Spend time with your loved ones creating memories. What may just be a silly song or movie time or a walk through a pumpkin patch today, could end up being one of our most cherished memories. Remember that the holidays aren’t just about food. It’s about spending time with your loved ones, celebrating the reason you can come together, and being thankful for what your blessings.  

Take time for yourself! It’s not uncommon for us to spend so much time trying to make an enjoyable experience for our children and loved ones that we end up exhausted at the end of the day or weekend. Make sure that you have time to unwind. Get in a workout, meditate, and relax. Whether you enlist help making food or spend some time prepping for your meal in the days before, do what you need to do to keep from getting burned out and overscheduled during the holiday.

Keep in mind that your holiday can still incorporate your healthy habits. There’s no reason why post-Thanksgiving fun can’t be a walk around the block or an hour at the park. You can even pick up a football and play together! The most important thing is to take this time to recharge and take time to feel the joy of gratitude for your blessings, the things you’ve worked hard for, and the people who love you.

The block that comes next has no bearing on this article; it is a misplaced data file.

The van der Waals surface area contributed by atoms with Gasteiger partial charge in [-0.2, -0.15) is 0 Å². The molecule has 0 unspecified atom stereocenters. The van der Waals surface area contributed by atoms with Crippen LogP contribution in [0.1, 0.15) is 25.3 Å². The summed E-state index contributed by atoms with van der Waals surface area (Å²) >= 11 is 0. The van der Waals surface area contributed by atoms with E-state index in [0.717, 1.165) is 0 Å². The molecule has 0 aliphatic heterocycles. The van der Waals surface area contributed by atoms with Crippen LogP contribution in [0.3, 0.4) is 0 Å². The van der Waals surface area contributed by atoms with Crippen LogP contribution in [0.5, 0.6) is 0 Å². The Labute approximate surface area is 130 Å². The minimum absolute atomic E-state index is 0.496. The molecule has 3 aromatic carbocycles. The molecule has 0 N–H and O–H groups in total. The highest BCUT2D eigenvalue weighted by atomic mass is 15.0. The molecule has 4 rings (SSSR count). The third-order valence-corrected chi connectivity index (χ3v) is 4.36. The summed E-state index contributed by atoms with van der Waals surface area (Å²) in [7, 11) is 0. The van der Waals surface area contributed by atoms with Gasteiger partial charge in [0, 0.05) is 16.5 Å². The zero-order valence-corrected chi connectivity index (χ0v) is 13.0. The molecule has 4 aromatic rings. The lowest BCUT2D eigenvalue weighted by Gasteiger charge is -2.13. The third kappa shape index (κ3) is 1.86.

Here’s my favorite holiday recipe for Cauliflower Mash to get you inspired for your plant-based Thanksgiving!

Cauliflower Mash

• 1 lb. bag frozen or fresh cauliflower
• 1/4 cup fat-free soymilk
• 1 clove garlic, chopped
• 1/2 tsp Italian seasoning
• 1 tsp poultry seasoning
• 1 tsp nutritional yeast
• 2 Tbsp cornstarch
• 2 Tbsp water to mix with corn starch
• 1 Tbsp fresh parsley

In a pot, steam cauliflower for 10-12 minutes or until very soft. Drain well using a colander. In a saucepan, combine soymilk, garlic, 1/4 cup water, Italian seasoning, poultry seasoning and yeast over medium heat. When it begins to boil, slowly mix the cornstarch/water mixture into the sauce, stirring constantly until thickened.

When cauliflower is cool enough, squeeze as much water out as possible. Place the cauliflower in the processor or high-powered blender and blend for about a minute. Add sauce and fresh parsley to cauliflower and process until creamy and smooth. If it’s too thick, you may adjust the consistency by adding a little bit of soymilk. Makes 4 servings.

Vanessa Chamberlin is a Certified Holistic Health Practitioner and Lifestyle Coach and author of The Fire-Driven Life: How to Ignite the Fire of Self-Worth, Health, and Happiness with a Plant-Based Diet. For more information, please visit, and connect with her on Twitter, @vkchamberlin.